River Deveron Smolt Tracking Project 2016
The River Deveron DSFB (RDevDSFB) & Deveron, Bogie & Isla Rivers Charitable Trust (DBIT), in partnership with the Moray Firth Trout Initiative (MFTI) are to undertake a salmon smolt tracking project this spring. Smolts is the name given to young salmon (1-4 yrs old), moving down river to sea. The project will investigate the degree of smolt mortality between the upper Deveron and the estuary.
Working with Marcus Walters from the MFTI and Matt Newton from Glasgow University, the DBIT & RDevDSFB will embark on a smolt tracking project this spring (2016). Using rotary screw traps operated in the upper Deveron, 50 smolts will be caught and tagged with acoustic ID tags. Each tag emits a unique high frequency pulse, identifying the specific fish when detected by a receiver. Eleven receivers will be deployed along the length of the Deveron to track the downstream migration of the smolts through the river as far as the estuary at Banff.
This project will provide a huge amount of information to the DBIT and RDevDSFB on the migration and survival of smolts and should ultimately help to ensure Deveron smolts have an improved passage to sea. The project will quantify the proportion of salmon smolts making it out to sea. Measure the speed of downstream migrating smolts and identify any bottlenecks that are either delaying the smolt migration or specific locations that are resulting in smolt mortality.
At the 2015 RAFTS Conference Matt Newton (Glasgow Univeristy IBIS PhD candidate) gave an alarming presentation that found more than 85% of the smolts from the rivers Finn and Mourne, on the Northern Irish border, never made it beyond Lough Foyle and out to sea. Although previous studies on the Tweed have found high levels of smolt mortality (44%) at river barriers, Matt Newton’s study found very little impact from in river barriers but significant levels of mortality once the smolts reached the estuary.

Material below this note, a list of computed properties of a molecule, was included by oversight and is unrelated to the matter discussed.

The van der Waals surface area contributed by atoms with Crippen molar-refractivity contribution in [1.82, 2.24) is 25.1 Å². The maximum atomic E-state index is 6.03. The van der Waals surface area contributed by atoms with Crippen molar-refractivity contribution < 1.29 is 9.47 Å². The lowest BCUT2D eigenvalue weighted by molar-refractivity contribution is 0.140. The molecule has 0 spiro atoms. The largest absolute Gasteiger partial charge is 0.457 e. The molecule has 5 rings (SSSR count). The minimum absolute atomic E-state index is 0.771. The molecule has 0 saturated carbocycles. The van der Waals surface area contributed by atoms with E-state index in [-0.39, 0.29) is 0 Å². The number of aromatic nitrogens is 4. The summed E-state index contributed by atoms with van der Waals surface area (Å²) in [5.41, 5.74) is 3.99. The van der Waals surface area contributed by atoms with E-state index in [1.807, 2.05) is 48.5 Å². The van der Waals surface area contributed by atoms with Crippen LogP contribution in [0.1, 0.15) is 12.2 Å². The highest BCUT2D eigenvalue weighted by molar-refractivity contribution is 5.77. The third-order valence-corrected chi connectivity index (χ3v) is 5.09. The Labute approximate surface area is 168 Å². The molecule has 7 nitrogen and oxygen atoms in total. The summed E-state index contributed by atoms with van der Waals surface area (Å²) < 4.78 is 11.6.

Given the current poor numbers of Atlantic salmon returning to Scottish rivers to spawn, this level of smolt mortality is potentially very significant. The low numbers of salmon returning to our rivers is most likely driven by high levels of marine mortality which is often attributed to poor marine feeding, the Greenland fishery and pelagic trawlers. Previously the DBIT & RDevDSFB had felt there was very little that they could do about these far off marine pressures. However, if the level of smolt mortality seen in the Foyle or Tweed is potentially taking place in the river Deveron and immediate marine environment, then there may be management measures that the DBIT & RDevDSFB can deploy to ease their passage and improve the survival of smolts leaving the river.
The RDevDSFB & DBIT membership have kindly sponsored 40 tags and Muiresk Fishings have sponsored an additional 10 tags. The tags are very costly so the DBIT & MFTI would like to thank all supporters for funding this ambitious and ground breaking project.
www.morayfirthtrout.org & www.deveron.org